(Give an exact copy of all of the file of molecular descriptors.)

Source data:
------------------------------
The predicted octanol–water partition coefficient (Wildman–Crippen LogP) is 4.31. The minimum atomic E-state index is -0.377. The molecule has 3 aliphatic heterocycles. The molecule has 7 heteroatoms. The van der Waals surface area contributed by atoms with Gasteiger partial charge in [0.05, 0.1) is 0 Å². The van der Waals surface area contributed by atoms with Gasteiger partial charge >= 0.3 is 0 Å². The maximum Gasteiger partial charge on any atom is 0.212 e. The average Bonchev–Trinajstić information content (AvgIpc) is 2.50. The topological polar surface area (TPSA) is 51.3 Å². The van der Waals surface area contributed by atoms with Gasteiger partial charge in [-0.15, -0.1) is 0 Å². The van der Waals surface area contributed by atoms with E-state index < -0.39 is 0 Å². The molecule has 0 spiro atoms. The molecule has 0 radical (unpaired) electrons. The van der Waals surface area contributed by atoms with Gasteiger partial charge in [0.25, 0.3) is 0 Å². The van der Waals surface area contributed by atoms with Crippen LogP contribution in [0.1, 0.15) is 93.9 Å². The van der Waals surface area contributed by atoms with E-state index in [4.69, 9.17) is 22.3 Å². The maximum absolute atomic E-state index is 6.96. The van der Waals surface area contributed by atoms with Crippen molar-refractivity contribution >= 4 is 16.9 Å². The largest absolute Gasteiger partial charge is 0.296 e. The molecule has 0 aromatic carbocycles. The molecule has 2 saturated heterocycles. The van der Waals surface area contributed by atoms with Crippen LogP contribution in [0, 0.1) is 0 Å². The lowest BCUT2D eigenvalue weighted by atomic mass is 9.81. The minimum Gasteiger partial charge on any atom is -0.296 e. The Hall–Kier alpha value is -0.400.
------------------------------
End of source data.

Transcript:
The predicted octanol–water partition coefficient (Wildman–Crippen LogP) is 4.31. The minimum atomic E-state index is -0.377. The molecule has 3 aliphatic heterocycles. The molecule has 7 heteroatoms. The van der Waals surface area contributed by atoms with Gasteiger partial charge in [0.05, 0.1) is 0 Å². The van der Waals surface area contributed by atoms with Gasteiger partial charge >= 0.3 is 0 Å². The maximum Gasteiger partial charge on any atom is 0.212 e. The average Bonchev–Trinajstić information content (AvgIpc) is 2.50. The topological polar surface area (TPSA) is 51.3 Å². The van der Waals surface area contributed by atoms with Gasteiger partial charge in [-0.15, -0.1) is 0 Å². The van der Waals surface area contributed by atoms with E-state index < -0.39 is 0 Å². The molecule has 0 spiro atoms. The molecule has 0 radical (unpaired) electrons. The van der Waals surface area contributed by atoms with Gasteiger partial charge in [0.25, 0.3) is 0 Å². The van der Waals surface area contributed by atoms with Crippen LogP contribution in [0.1, 0.15) is 93.9 Å². The van der Waals surface area contributed by atoms with E-state index in [4.69, 9.17) is 22.3 Å². The maximum absolute atomic E-state index is 6.96. The van der Waals surface area contributed by atoms with Crippen molar-refractivity contribution >= 4 is 16.9 Å². The largest absolute Gasteiger partial charge is 0.296 e. The molecule has 0 aromatic carbocycles. The molecule has 2 saturated heterocycles. The van der Waals surface area contributed by atoms with Crippen LogP contribution in [0, 0.1) is 0 Å². The lowest BCUT2D eigenvalue weighted by atomic mass is 9.81. The minimum Gasteiger partial charge on any atom is -0.296 e. The Hall–Kier alpha value is -0.400.